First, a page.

On the Conservation Photography blog, SOSF Chief Photographer Thomas P. Peschak and SOSF project leader Guy Stevens have written an illuminating post on manta ray tourism in the Maldives. Mantas are big business on the islands, where tourism is the primary driver of the economy. Recent years have seen an explosion of divers and snorekelers coming to witness the unique and massive (see photo above) feeding aggregations of these animals. With, as Tom and Guy write, "many hundreds of divers" visiting the most popular sites ever day, the pressures being exerted on manta populations are growing.
Thanks in part to Tom and Guy’s work, which culminated in the publication of a story in National Geographic Magazine on Hanifaru Bay, a major manta feeding aggregation site, the Maldives government has taken the important step of declaring the bay a marine reserve, limiting its further unchecked development as a tourist attraction. Unfortunately the marine reserve lacks adequate inforcement as yet, with the government turning down an offer by SOSF to sponsor a patrol boat to police the reserve for 2010 and beyond.
Tom and Guy were on their way to Sri Lanka last week to document the large local manta ray fishery there, which puts the impact of tourism in perspective: uncounted numbers of mantas there are being killed for their gill rakers, in high demand in China, where they are used in traditional medicine – with no proven benefit.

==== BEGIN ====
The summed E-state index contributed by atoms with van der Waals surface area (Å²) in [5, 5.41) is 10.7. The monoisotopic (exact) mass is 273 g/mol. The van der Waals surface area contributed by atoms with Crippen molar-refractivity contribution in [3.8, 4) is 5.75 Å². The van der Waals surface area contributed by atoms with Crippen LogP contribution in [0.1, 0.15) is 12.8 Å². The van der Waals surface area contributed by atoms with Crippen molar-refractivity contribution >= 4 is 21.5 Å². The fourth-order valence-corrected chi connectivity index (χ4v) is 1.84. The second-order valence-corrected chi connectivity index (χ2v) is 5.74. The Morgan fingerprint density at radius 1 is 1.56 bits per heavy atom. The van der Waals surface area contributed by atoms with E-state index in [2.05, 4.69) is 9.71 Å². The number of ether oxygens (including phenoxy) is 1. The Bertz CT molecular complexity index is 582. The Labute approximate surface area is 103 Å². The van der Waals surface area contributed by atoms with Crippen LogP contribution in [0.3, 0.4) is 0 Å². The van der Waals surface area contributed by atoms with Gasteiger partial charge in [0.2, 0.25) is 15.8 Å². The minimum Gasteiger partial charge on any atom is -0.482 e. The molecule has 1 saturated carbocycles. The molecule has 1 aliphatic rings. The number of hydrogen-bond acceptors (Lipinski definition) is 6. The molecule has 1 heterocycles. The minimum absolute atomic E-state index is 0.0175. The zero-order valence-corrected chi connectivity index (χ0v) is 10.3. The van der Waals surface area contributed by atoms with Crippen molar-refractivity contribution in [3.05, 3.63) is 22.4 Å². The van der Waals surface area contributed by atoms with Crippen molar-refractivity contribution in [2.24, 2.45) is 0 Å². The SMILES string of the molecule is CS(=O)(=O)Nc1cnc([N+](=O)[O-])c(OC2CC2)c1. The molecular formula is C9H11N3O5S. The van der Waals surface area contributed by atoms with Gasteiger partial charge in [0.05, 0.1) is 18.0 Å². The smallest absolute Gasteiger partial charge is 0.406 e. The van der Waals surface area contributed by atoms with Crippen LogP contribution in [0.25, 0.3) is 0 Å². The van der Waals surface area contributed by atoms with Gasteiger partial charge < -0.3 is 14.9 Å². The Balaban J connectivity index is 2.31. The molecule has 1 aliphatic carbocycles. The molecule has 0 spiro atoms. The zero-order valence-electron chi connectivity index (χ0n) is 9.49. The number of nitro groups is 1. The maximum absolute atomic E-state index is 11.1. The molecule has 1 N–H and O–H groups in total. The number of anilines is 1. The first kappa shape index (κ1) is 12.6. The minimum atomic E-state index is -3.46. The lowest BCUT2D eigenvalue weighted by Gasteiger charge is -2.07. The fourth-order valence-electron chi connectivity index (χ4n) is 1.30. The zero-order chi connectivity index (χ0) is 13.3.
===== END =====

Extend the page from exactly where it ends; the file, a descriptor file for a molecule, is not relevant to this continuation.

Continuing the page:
Read Tom & Guy’s full story here, complete with the photographs.
Continuing the subject of marine reserves, SOSF-sponsored podcast Naked Oceans have a new show up this month dedicated to Marine Protected Areas (MPAs), the national parks of the seas. With a 2010 target set at the recent meeting fo the Convention on Biological Diversity in Nagoya to protect 10 percent of the oceans as MPAs, this month’s Naked Oceans finds out of we met that target.
Finally, Edd Brooks of the Caribbean Reef Sharks project writes that the 2010 sampling season has drawn to a close after seven months of shark surveying, during which more than 150 sharks from six different species were caught and tagged. One highlight of this season’s work was the surgical implantation of six acoustic tags on mature Caribbean reef sharks, which, given the 10-year lifespan of the tags, will contribute immensely to the data on this species’ movements.